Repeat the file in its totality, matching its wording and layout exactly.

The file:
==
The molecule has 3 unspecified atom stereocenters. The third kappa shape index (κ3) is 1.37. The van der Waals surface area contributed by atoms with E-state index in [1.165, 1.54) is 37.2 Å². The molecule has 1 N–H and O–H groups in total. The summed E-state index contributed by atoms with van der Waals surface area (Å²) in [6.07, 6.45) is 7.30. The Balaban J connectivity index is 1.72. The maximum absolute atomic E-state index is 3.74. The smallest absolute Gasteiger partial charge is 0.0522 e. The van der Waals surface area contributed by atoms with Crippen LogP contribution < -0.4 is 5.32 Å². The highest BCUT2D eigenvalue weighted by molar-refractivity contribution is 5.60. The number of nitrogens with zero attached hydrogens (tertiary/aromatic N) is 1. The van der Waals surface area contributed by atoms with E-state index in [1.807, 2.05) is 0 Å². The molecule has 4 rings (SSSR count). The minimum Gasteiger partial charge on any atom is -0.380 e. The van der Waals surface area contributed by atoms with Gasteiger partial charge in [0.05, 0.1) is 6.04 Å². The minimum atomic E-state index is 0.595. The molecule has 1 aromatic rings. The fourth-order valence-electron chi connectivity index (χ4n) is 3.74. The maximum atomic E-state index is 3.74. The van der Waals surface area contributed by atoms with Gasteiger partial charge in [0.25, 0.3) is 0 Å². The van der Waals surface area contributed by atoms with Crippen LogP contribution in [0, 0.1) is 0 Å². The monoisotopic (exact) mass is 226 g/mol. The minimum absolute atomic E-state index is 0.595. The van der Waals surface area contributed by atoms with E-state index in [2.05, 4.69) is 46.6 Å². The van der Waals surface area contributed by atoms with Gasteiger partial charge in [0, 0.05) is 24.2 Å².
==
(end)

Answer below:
The molecule has 3 unspecified atom stereocenters. The third kappa shape index (κ3) is 1.37. The van der Waals surface area contributed by atoms with E-state index in [1.165, 1.54) is 37.2 Å². The molecule has 1 N–H and O–H groups in total. The summed E-state index contributed by atoms with van der Waals surface area (Å²) in [6.07, 6.45) is 7.30. The Balaban J connectivity index is 1.72. The maximum absolute atomic E-state index is 3.74. The smallest absolute Gasteiger partial charge is 0.0522 e. The van der Waals surface area contributed by atoms with Crippen LogP contribution < -0.4 is 5.32 Å². The highest BCUT2D eigenvalue weighted by molar-refractivity contribution is 5.60. The number of nitrogens with zero attached hydrogens (tertiary/aromatic N) is 1. The van der Waals surface area contributed by atoms with E-state index in [1.807, 2.05) is 0 Å². The molecule has 4 rings (SSSR count). The minimum Gasteiger partial charge on any atom is -0.380 e. The van der Waals surface area contributed by atoms with Gasteiger partial charge in [0.05, 0.1) is 6.04 Å². The minimum atomic E-state index is 0.595. The molecule has 1 aromatic rings. The fourth-order valence-electron chi connectivity index (χ4n) is 3.74. The maximum atomic E-state index is 3.74. The van der Waals surface area contributed by atoms with Gasteiger partial charge in [0.25, 0.3) is 0 Å². The van der Waals surface area contributed by atoms with Crippen LogP contribution in [0, 0.1) is 0 Å². The monoisotopic (exact) mass is 226 g/mol. The minimum absolute atomic E-state index is 0.595. The van der Waals surface area contributed by atoms with E-state index in [2.05, 4.69) is 46.6 Å². The van der Waals surface area contributed by atoms with Gasteiger partial charge in [0, 0.05) is 24.2 Å².